Struggling to survive
Malayeen Haza’a, 40, used to live in a port city in Taiz, a governorate in south-west Yemen. She used to enjoy a stable life with her husband and six children. But when the war escalated in 2015, she struggled to survive.
“When the war escalated, fuel quickly disappeared from the market and prices started to soar in a dramatic way. But the impact on us was not severe at first, as my husband used to work as an electrical engineer and was able to provide our family with a decent standard of living,” she says.
However, as the war progressed, the income that Malayeen’s husband, Mahmoud, could bring in was hardly enough to cover basic commodities. Prices more than doubled.
Killed by an airstrike
“One terrible day in July 2015, an airstrike targeted the residential city where we lived and more than 100 people were killed, and others were badly injured,” recalls Malayeen. “My husband was one of those who was injured.
“People fled the area towards safer governorates, and I took my husband to receive treatment in Sana’a. Unfortunately, after eight months of suffering he died.”
Starting a new life
Malayeen had been staying in her brother’s house, but after her husband’s death she decided to rent a house and start a new life in Sana’a’s Bait Bous neighbourhood.
“Some neighbours helped me with second-hand furniture, but it was difficult for me to buy food with the rising prices, so I decided to work,” says Malayeen.
She learnt how to make pastries, samosas and sweets. She bought an oven and started to cook and sell food to her neighbours to cover the basics for her children.
Unable to afford cooking gas
“The income I made was hardly enough to buy food and other basic commodities, but we just about managed to survive,” she explains. “But with a new fuel crisis since late September, nowadays I can’t work at all. Cooking gas has disappeared from the markets and I can’t afford the prices on the black market.
“The prices of flour, sugar, cooking oil have all increased over the last few weeks, and the main reason is that we are experiencing a fuel shortage. Life is worsening, and I can’t afford to work or buy food.”
Malayeen used to have customers in neighbourhoods that were a long distance away, but she was forced to stop selling to them as it became difficult to pay for fuel to transport the sweets. Nowadays she can’t afford to buy diesel or gas to cook with because prices have risen exorbitantly.
A three-day queue for fuel
In Sana’a, the price of fuel for Yemeni citizens has risen to YER 800/litre compared to YER 365/litre on the official market in Sana’a, and the price of diesel to YER 1,000/litre compared to YER 375/litre on the official market.
On the black market, fuel prices have soared even further, reaching over YER 20,000/20 litres, almost three times the official price. Fuel stations are completely closed or have limited operating hours, creating queues several kilometres long and wait times of two to three days.
High fuel prices affect food prices very quickly. In the first week of October 2019, when the fuel shortage began, the price of wheat flour increased by 3 per cent, rice by 3 per cent and vegetable oil by 4 per cent.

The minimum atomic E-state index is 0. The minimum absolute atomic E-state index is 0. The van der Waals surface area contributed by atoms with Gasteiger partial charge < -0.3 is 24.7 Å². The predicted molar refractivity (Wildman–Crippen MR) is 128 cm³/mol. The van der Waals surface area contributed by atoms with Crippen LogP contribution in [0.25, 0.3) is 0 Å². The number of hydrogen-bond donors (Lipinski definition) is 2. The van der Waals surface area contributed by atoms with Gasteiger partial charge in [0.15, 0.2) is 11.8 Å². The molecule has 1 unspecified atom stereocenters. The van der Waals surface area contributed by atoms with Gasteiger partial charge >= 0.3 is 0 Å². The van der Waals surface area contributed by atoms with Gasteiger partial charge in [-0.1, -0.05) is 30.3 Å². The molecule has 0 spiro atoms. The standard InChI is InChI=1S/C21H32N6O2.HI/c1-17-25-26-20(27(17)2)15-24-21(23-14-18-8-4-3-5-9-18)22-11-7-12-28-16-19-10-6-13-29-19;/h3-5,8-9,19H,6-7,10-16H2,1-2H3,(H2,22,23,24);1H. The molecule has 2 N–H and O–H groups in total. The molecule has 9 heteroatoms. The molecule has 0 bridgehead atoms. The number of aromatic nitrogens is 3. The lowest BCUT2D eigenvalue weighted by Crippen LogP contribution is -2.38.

The impact of this increase is being felt by vulnerable Yemenis already suffering from prolonged conflict. The UN estimates that 10 million hungry Yemenis who are already one step away from famine will soon not be able to buy food in the markets.
Government restrictions causing shortages
Since mid-September 2019, northern Yemen has been experiencing acute fuel and gas shortages as a result of new regulations on commercial fuel imports imposed by the government of Yemen.
This is leading to delays in approving ships to offload fuel and gas at the Red Sea port of Hodeidah. Yemen imports the vast majority – around 90 per cent – of its food, fuel and commercial supplies, and these delays are making a bad humanitarian situation even worse.
The consequences of the fuel crisis are far-reaching and within a few short weeks have led to the further deterioration of Yemen’s public services.
Service cuts threaten thousands of lives
Fuel is needed not just for cars but also for water pumps, hospital generators and to transport goods around the country. In some parts of the country, the water supply in urban centres has been forced to stop completely for up to two weeks. Poor sanitation and a lack of safe water is increasing the risk of deadly diseases such as cholera, which has already claimed close to 1,000 lives this year.
The impact on hundreds of thousands of families is already being felt. People barely surviving now will find it much harder to do so unless adequate levels of commercial imports – including fuel – are able to enter the country continuously through all ports.
Fuel restrictions must be lifted
The Norwegian Refugee Council (NRC) is extremely concerned about the impact of the fuel crisis on Yemeni civilians. Humanitarian operations are also being affected by the fuel shortages. Aid organisations are being prevented from providing life-saving assistance, with support for malnourished children suspended, and food and water distributions reduced.
We are calling on the government of Yemen to remove all restrictions affecting the import of commercial fuel.
We are also calling for the lifting of restrictions preventing food, fuel and other aid reaching all parts of the country to ease the humanitarian situation, including ensuring all ports remain open and functional. Any prolonged fuel shortages will lead to a catastrophe on top of a catastrophe.
“The mother of all suffering”
Malayeen concludes: “Beautiful days have gone and the fuel crisis is causing the mother of all suffering. I hope that war stops, and I can return home and resume my normal life.
“We lost our main breadwinner but if prices go back to normal levels, as they were before the war, we can overcome the current suffering.”